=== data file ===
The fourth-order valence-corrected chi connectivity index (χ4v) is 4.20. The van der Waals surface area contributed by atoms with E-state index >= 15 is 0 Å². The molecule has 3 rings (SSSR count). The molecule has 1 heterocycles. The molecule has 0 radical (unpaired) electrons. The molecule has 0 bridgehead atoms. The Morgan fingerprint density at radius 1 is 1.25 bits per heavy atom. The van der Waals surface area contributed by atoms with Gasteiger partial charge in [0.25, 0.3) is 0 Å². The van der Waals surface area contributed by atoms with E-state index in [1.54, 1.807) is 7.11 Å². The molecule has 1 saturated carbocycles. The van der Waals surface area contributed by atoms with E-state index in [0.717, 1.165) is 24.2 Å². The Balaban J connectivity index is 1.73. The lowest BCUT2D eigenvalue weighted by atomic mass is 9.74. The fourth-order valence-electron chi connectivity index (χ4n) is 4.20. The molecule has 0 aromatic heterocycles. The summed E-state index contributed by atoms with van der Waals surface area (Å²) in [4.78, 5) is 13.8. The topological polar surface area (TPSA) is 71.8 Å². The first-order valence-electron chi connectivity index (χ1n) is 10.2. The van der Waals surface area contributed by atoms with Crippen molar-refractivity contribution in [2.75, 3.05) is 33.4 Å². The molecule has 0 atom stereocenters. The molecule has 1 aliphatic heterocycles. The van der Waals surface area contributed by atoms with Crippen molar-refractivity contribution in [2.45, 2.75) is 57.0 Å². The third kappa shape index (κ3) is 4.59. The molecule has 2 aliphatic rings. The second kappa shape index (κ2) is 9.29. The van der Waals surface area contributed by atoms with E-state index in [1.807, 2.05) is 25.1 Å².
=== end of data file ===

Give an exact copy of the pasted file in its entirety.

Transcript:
The fourth-order valence-corrected chi connectivity index (χ4v) is 4.20. The van der Waals surface area contributed by atoms with E-state index >= 15 is 0 Å². The molecule has 3 rings (SSSR count). The molecule has 1 heterocycles. The molecule has 0 radical (unpaired) electrons. The molecule has 0 bridgehead atoms. The Morgan fingerprint density at radius 1 is 1.25 bits per heavy atom. The van der Waals surface area contributed by atoms with Gasteiger partial charge in [0.25, 0.3) is 0 Å². The van der Waals surface area contributed by atoms with E-state index in [1.54, 1.807) is 7.11 Å². The molecule has 1 saturated carbocycles. The van der Waals surface area contributed by atoms with E-state index in [0.717, 1.165) is 24.2 Å². The Balaban J connectivity index is 1.73. The lowest BCUT2D eigenvalue weighted by atomic mass is 9.74. The fourth-order valence-electron chi connectivity index (χ4n) is 4.20. The molecule has 0 aromatic heterocycles. The summed E-state index contributed by atoms with van der Waals surface area (Å²) in [4.78, 5) is 13.8. The topological polar surface area (TPSA) is 71.8 Å². The first-order valence-electron chi connectivity index (χ1n) is 10.2. The van der Waals surface area contributed by atoms with Crippen molar-refractivity contribution in [2.75, 3.05) is 33.4 Å². The molecule has 0 atom stereocenters. The molecule has 1 aliphatic heterocycles. The van der Waals surface area contributed by atoms with Crippen molar-refractivity contribution in [2.45, 2.75) is 57.0 Å². The third kappa shape index (κ3) is 4.59. The molecule has 2 aliphatic rings. The second kappa shape index (κ2) is 9.29. The van der Waals surface area contributed by atoms with E-state index in [1.807, 2.05) is 25.1 Å².